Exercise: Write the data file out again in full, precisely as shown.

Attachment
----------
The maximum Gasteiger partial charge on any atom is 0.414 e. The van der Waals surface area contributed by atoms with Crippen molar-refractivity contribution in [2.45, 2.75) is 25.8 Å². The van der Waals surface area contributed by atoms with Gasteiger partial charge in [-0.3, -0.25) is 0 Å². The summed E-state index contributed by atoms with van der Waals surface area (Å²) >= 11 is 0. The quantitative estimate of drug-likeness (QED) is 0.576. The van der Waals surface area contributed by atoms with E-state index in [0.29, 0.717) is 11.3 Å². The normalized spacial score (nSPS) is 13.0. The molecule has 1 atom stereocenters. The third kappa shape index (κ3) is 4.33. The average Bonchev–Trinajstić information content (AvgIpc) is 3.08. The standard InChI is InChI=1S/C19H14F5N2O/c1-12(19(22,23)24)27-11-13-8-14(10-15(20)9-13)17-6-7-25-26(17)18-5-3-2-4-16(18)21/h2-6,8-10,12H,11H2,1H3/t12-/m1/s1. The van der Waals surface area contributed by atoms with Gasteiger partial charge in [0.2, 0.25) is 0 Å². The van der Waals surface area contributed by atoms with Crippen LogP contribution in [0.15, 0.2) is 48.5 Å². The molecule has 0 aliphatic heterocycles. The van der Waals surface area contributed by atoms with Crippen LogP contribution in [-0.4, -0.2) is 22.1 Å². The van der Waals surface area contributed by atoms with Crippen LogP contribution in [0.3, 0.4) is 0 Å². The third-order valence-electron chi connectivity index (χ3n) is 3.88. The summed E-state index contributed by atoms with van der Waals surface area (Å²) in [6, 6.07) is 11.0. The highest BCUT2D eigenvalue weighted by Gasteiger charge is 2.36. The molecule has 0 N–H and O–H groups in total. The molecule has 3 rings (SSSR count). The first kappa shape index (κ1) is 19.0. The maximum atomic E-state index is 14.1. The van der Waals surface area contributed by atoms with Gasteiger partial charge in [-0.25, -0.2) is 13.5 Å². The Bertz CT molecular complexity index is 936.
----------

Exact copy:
The maximum Gasteiger partial charge on any atom is 0.414 e. The van der Waals surface area contributed by atoms with Crippen molar-refractivity contribution in [2.45, 2.75) is 25.8 Å². The van der Waals surface area contributed by atoms with Gasteiger partial charge in [-0.3, -0.25) is 0 Å². The summed E-state index contributed by atoms with van der Waals surface area (Å²) >= 11 is 0. The quantitative estimate of drug-likeness (QED) is 0.576. The van der Waals surface area contributed by atoms with E-state index in [0.29, 0.717) is 11.3 Å². The normalized spacial score (nSPS) is 13.0. The molecule has 1 atom stereocenters. The third kappa shape index (κ3) is 4.33. The average Bonchev–Trinajstić information content (AvgIpc) is 3.08. The standard InChI is InChI=1S/C19H14F5N2O/c1-12(19(22,23)24)27-11-13-8-14(10-15(20)9-13)17-6-7-25-26(17)18-5-3-2-4-16(18)21/h2-6,8-10,12H,11H2,1H3/t12-/m1/s1. The van der Waals surface area contributed by atoms with Gasteiger partial charge in [0.2, 0.25) is 0 Å². The van der Waals surface area contributed by atoms with Crippen LogP contribution in [0.15, 0.2) is 48.5 Å². The molecule has 0 aliphatic heterocycles. The van der Waals surface area contributed by atoms with Crippen LogP contribution in [-0.4, -0.2) is 22.1 Å². The van der Waals surface area contributed by atoms with Crippen LogP contribution in [0.3, 0.4) is 0 Å². The third-order valence-electron chi connectivity index (χ3n) is 3.88. The summed E-state index contributed by atoms with van der Waals surface area (Å²) in [6, 6.07) is 11.0. The highest BCUT2D eigenvalue weighted by Gasteiger charge is 2.36. The molecule has 0 N–H and O–H groups in total. The molecule has 3 rings (SSSR count). The first kappa shape index (κ1) is 19.0. The maximum atomic E-state index is 14.1. The van der Waals surface area contributed by atoms with Gasteiger partial charge in [-0.25, -0.2) is 13.5 Å². The Bertz CT molecular complexity index is 936.